Work on digitalisation at the Faculty of Law is under continual development. The aim is to facilitate increased interaction with the students and to promote academic quality.
More and more lectures at the Faculty are recorded and published as a podcast on the net. Recording of academic discussions and the creation of course blogs has also been tested for several subjects. The content is available on all platforms, allowing you, the student, to see lectures using your smart telephone where and when you might want to.
The Faculty will continue to test digital media to see how these can function as a medium for increased academic quality, and if this can provide resource and pedagogical advantages. Digital teaching will make it easier for the lecturer to give other course coordinators insight into own course material, and enable the extraction of digital materials from one course into another. This can contribute to making the study programme more consistent. Digital teaching will also give the different teachers the opportunity of carrying out a so-called “peer evaluation” of the tuition.
It is up to each individual teacher to evaluate whether to use the digital tools.
All the material is protected by copyright The course coordinator owns all the rights, and the material cannot be published officially without the permission of the creator (lecturer). Since the course coordinator owns the copyright to his/her recordings of the teaching, all arrangements must be based on the individual course coordinator’s agreement.
Since 2013/2014 lectures in almost every course have been recorded and published on a separate teaching blog for the different subjects of the Master's thesis. The students log in using their own passwords to gain access to the blog. The recordings are intended as a supplement to the tuition; this is therefore not counted as an approved replacement for not having been present at the lectures.
Notices at the entrance to the lectures and in the tuition rooms advise that recording will take place. Presence during recording is counted as consent by the students. The recordings will not in practice contain any questions from the room or pictures of the students unless they actually pass by the camera. It is the lecturer and the board that has the focus of the recordings.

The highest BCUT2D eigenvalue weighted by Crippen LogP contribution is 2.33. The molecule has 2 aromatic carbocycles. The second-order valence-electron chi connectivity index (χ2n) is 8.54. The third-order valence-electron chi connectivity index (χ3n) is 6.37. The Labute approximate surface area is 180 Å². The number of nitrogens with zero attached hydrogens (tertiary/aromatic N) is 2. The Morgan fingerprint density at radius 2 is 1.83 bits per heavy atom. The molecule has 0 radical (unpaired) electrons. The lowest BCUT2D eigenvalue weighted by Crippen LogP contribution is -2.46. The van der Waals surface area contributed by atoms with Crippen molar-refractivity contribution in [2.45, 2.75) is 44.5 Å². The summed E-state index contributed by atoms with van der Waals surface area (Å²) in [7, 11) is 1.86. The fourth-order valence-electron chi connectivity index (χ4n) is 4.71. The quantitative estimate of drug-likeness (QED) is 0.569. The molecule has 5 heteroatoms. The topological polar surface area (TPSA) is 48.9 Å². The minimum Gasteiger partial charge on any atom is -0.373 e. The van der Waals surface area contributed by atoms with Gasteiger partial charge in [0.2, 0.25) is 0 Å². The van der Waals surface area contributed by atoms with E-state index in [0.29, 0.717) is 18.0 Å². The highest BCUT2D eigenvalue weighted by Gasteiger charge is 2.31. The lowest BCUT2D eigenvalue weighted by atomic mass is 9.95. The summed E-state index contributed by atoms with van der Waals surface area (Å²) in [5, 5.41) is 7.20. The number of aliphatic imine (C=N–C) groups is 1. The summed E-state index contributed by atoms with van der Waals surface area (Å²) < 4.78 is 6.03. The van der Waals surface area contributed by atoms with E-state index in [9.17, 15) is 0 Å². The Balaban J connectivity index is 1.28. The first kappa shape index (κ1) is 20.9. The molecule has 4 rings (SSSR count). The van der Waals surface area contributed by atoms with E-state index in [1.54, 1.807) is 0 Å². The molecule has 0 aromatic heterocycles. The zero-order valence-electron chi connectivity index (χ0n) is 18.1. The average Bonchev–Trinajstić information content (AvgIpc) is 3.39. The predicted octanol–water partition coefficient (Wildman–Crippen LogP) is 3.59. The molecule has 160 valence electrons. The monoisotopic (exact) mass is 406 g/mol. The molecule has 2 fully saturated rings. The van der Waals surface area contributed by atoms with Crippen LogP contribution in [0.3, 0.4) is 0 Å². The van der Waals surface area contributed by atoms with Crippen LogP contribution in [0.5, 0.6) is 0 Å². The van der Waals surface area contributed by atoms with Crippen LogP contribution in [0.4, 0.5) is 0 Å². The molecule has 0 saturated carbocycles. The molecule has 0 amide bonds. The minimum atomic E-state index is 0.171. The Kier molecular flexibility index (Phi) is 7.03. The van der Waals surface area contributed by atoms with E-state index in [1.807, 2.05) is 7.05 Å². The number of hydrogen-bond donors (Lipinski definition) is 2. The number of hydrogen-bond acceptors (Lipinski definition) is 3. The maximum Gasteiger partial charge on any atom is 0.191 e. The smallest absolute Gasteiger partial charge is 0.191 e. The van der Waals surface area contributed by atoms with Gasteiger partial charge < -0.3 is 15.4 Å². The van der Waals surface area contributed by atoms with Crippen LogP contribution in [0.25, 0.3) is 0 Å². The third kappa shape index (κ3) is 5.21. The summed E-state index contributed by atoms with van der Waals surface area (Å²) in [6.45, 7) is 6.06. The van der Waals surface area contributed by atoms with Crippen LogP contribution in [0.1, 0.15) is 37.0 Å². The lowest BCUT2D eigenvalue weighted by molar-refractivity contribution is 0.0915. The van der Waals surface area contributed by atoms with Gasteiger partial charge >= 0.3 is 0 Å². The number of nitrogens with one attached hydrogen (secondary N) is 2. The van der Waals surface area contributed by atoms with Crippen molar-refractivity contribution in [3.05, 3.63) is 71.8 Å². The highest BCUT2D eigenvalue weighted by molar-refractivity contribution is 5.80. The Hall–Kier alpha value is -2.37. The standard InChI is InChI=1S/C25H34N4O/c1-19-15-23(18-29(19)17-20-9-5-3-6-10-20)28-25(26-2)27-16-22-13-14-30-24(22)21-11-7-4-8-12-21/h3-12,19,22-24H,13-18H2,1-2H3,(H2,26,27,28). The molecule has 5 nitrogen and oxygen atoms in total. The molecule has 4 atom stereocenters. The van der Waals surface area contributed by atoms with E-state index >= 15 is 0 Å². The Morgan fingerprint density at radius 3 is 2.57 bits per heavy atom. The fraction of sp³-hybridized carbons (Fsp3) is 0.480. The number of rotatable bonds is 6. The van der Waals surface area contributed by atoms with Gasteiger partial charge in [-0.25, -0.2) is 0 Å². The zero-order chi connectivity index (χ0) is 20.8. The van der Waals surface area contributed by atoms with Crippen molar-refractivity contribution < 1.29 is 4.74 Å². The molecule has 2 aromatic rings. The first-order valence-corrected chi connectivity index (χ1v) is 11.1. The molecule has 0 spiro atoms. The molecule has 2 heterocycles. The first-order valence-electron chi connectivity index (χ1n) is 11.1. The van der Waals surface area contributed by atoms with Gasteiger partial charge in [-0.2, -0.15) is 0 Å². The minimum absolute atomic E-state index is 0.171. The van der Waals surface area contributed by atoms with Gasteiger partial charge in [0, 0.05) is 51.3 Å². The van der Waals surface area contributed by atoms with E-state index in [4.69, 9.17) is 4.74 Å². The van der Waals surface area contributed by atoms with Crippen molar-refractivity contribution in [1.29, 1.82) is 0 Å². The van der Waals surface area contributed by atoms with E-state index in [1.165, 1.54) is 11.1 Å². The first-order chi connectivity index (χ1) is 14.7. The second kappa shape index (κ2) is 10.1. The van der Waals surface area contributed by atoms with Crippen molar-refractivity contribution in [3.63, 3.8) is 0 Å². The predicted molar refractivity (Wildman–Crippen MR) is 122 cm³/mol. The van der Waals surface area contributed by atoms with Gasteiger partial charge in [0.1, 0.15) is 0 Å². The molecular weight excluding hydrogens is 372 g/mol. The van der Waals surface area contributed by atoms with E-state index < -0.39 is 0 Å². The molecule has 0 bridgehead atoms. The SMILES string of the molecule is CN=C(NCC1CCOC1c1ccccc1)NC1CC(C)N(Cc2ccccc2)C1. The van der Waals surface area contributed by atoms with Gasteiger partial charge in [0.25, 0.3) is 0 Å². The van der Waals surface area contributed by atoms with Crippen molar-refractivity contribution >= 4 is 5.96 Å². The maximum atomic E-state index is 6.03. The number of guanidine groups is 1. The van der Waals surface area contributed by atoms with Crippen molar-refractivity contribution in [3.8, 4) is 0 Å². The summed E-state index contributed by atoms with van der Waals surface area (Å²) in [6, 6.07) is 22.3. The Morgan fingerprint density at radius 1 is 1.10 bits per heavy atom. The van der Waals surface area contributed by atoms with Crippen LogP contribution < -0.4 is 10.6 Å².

The project DigUiB (Digital aids and support systems for tuition at the University of Bergen) was started following an initiative from the students through the University Board’s Education Committee. DigUib is looking into the use of digital aids and support systems for teaching at UiB.
All tuition a the Faculty of Law in Bergen is based on research. For many subjects, academic discussions are published on the net following a lecture, something that provides the students with unique access to the research environment. In these academic discussions, the professors at the Faculty discuss different issues, and the students are given the opportunity to ask questions and comment on the actual lecture.
This solution also provides possibilities for communications with other institutions.
A digital syllabus is available free of charge to students at UiB for most of the subjects. The university library makes purchases of a great deal of digital literature, and some of this is also syllabus literature.
You can find more information about digital syllabus on the University library website.
All study group assignments, compulsory course assignments and home examinations for the Master’s Programme in Law are submitted and assessed/graded digitally using the tuition support system KARK. KARK was developed at the Department of History at UiB.
During the spring of 2015 it was decided that digital examinations will become the norm at the Faculty of Law. All exams at the Faculty of Law are now digital. More information about digital exams at the Faculty. Digital exams at the Faculty of Law